• The global longtermist community is much smaller than the global animal rights community, which means that the animal welfare space has a lot more existing organizations and people trying to start organizations that can be funded.
  • Longtermist cause areas typically involve a lot more research, which often implies funding individual researchers, whereas animal welfare work is typically more implementation-oriented.
Comment by jonas-vollmer on Long-Term Future Fund: Ask Us Anything! · 2020-12-06T18:47:05.044Z · EA · GW

(I’m not a Fund manager, but I’ve previously served as an advisor to the fund and now run EA Funds, which involves advising EA Funds.)

In addition to what Adam mentions, two further points come to mind:

1. I personally think some of the April 2019 grants weren’t good, and I thought that some (but not all) of the critiques the LTFF received from the community were correct. (I can’t get more specific here – I don’t want to make negative public statements about specific grants, as this might have negative consequences for grant recipients.) The LTFF has since implemented many improvements that I think will prevent such mistakes from occurring again.

2. I think we could have communicated better around conflicts of interest. I know of some 2019 grants donors perceived to be subject to a conflict of interest, but there actually wasn’t a conflict of interest, or it was dealt with appropriately. (I also can recall one case where I think a conflict of interest may not have been dealt with well, but our improved policies and practices will prevent a similar potential issue from occurring again.) I think we’re now dealing appropriately with COIs (not in the sense that we refrain from any grants with a potential COI, but that we have appropriate safeguards in place that prevent the COI from impairing the decision). I would like to publish an updated policy once I get to it.

Comment by jonas-vollmer on My recommendations for RSI treatment · 2020-12-05T17:14:08.688Z · EA · GW

Thanks, I've ordered that and will be trying those exercises!

Comment by jonas-vollmer on How to best address Repetitive Strain Injury (RSI)? · 2020-11-19T11:20:15.893Z · EA · GW

Thanks, very helpful. Especially knowing about your experience (what you said in the first paragraph) seems helpful.

Would love to get some more of that vitamin EA! ;)

Comment by jonas-vollmer on How to best address Repetitive Strain Injury (RSI)? · 2020-11-19T11:16:59.468Z · EA · GW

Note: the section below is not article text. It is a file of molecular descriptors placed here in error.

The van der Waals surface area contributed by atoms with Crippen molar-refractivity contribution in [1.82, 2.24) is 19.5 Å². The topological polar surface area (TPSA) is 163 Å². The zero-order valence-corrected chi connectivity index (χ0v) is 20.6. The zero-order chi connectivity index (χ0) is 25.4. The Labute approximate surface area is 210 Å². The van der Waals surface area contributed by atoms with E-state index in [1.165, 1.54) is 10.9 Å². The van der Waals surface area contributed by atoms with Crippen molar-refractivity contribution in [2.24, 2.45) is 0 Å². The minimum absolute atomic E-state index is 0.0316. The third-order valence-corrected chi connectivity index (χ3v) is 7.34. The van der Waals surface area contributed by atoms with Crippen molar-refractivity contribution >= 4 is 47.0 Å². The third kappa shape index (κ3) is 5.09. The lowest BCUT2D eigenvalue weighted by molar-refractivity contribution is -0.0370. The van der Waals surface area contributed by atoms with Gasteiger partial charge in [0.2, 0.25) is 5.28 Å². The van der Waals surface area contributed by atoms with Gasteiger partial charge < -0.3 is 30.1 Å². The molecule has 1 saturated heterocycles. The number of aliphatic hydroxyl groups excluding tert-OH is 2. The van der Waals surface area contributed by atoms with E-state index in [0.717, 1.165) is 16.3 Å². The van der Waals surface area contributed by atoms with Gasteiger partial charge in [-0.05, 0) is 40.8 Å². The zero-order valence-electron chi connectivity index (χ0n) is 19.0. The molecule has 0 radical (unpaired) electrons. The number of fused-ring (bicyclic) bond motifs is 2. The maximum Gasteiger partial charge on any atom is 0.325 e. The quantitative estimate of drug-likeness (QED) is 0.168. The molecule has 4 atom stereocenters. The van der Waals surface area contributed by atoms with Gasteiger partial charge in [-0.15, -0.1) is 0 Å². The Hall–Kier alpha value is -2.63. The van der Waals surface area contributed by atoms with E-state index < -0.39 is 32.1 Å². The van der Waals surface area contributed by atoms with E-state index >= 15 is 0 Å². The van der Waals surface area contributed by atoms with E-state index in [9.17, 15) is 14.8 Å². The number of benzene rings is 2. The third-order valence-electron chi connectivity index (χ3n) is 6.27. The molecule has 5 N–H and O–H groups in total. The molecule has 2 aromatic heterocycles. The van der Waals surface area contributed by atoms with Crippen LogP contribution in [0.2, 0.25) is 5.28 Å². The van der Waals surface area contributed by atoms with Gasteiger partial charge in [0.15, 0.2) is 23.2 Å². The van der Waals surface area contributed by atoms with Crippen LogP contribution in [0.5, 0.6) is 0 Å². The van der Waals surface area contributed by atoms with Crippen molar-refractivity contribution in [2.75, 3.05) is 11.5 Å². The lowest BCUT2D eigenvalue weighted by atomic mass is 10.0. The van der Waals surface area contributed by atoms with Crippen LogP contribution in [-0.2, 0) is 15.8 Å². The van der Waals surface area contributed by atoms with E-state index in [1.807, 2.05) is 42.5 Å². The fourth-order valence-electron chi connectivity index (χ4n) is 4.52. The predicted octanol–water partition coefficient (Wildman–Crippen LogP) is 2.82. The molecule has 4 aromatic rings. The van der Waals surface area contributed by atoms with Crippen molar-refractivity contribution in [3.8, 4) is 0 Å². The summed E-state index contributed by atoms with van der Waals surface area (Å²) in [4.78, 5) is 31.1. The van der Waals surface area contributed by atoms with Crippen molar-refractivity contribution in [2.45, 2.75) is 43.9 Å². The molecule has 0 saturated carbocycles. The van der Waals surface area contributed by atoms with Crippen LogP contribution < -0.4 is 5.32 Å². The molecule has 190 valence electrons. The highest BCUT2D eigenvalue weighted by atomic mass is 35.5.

Thank you! :)

Comment by jonas-vollmer on Why you should give to a donor lottery this Giving Season · 2020-11-19T09:28:53.996Z · EA · GW

Good point. I think this would probably involve some coding effort which I'm not sure is worth it, but it's worth considering.

Comment by jonas-vollmer on How to best address Repetitive Strain Injury (RSI)? · 2020-11-19T09:23:42.968Z · EA · GW

Some things I've tried and found mildly helpful:

  • Using an ergonomic keyboard (I use a split keyboard, which also helps with back pain)
  • Avoiding typing while feeling cold (this means sometimes wearing a coat at my desk)
  • Wearing a wrist brace at night
  • Adjusting the height of my desk, and using a desk with sufficient depth so I can rest my forearms on it while typing
  • Using my phone with the other hand that isn't affected
  • Generally trying to avoid straining movements with the affected hand (during cooking, etc.)


Things I've considered:

  • Learning touchtyping with the Dvorak layout (or some other alternative layout) – takes ~20h to learn, benefits seem disputed (academic research and lifehackers claim mixed results). Might look into if things don't get better.
  • Using a foot pedal for clicking and modifier keys. Takes some time to learn and set up, though some seemed to like it a lot.
Comment by jonas-vollmer on Why you should give to a donor lottery this Giving Season · 2020-11-18T14:51:26.918Z · EA · GW

Some reasons for entering anonymously:

  • You might generally care about anonymity/privacy on the internet
  • You might want to avoid public attention in case you win (e.g., perhaps some people might send you unsolicited fundraising pitches (which I hope they don't), or you worry that you might feel pressured by other EAs to publish your grants or thinking)
  • You can always publish your name later, so entering anonymously has more option value

Some reasons for entering with your name attached:

  • It’s generally more exciting to know who else in the community is participating
  • It shows other people that you personally endorse the lottery as a serious way to donate effectively, which might encourage others to participate

I'm sure I forgot some points, so would be curious to hear what people think.